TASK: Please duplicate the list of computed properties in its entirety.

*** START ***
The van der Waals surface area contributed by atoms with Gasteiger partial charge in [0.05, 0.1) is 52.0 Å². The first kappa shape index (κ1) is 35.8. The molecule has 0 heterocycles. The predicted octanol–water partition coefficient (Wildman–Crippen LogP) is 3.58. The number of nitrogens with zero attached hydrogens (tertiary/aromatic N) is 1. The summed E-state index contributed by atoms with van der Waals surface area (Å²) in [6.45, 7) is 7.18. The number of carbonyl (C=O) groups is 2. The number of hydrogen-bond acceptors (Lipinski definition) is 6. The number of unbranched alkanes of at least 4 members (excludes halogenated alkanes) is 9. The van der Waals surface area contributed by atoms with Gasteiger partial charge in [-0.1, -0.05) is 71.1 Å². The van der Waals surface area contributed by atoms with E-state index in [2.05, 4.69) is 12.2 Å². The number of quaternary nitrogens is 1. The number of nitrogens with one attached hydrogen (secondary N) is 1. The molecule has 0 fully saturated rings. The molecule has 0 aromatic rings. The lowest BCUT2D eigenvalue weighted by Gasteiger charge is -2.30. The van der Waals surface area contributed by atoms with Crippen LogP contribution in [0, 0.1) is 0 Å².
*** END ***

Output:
The van der Waals surface area contributed by atoms with Gasteiger partial charge in [0.05, 0.1) is 52.0 Å². The first kappa shape index (κ1) is 35.8. The molecule has 0 heterocycles. The predicted octanol–water partition coefficient (Wildman–Crippen LogP) is 3.58. The number of nitrogens with zero attached hydrogens (tertiary/aromatic N) is 1. The summed E-state index contributed by atoms with van der Waals surface area (Å²) in [6.45, 7) is 7.18. The number of carbonyl (C=O) groups is 2. The number of hydrogen-bond acceptors (Lipinski definition) is 6. The number of unbranched alkanes of at least 4 members (excludes halogenated alkanes) is 9. The van der Waals surface area contributed by atoms with Gasteiger partial charge in [-0.1, -0.05) is 71.1 Å². The van der Waals surface area contributed by atoms with E-state index in [2.05, 4.69) is 12.2 Å². The number of quaternary nitrogens is 1. The number of nitrogens with one attached hydrogen (secondary N) is 1. The molecule has 0 fully saturated rings. The molecule has 0 aromatic rings. The lowest BCUT2D eigenvalue weighted by Gasteiger charge is -2.30. The van der Waals surface area contributed by atoms with Crippen LogP contribution in [0, 0.1) is 0 Å².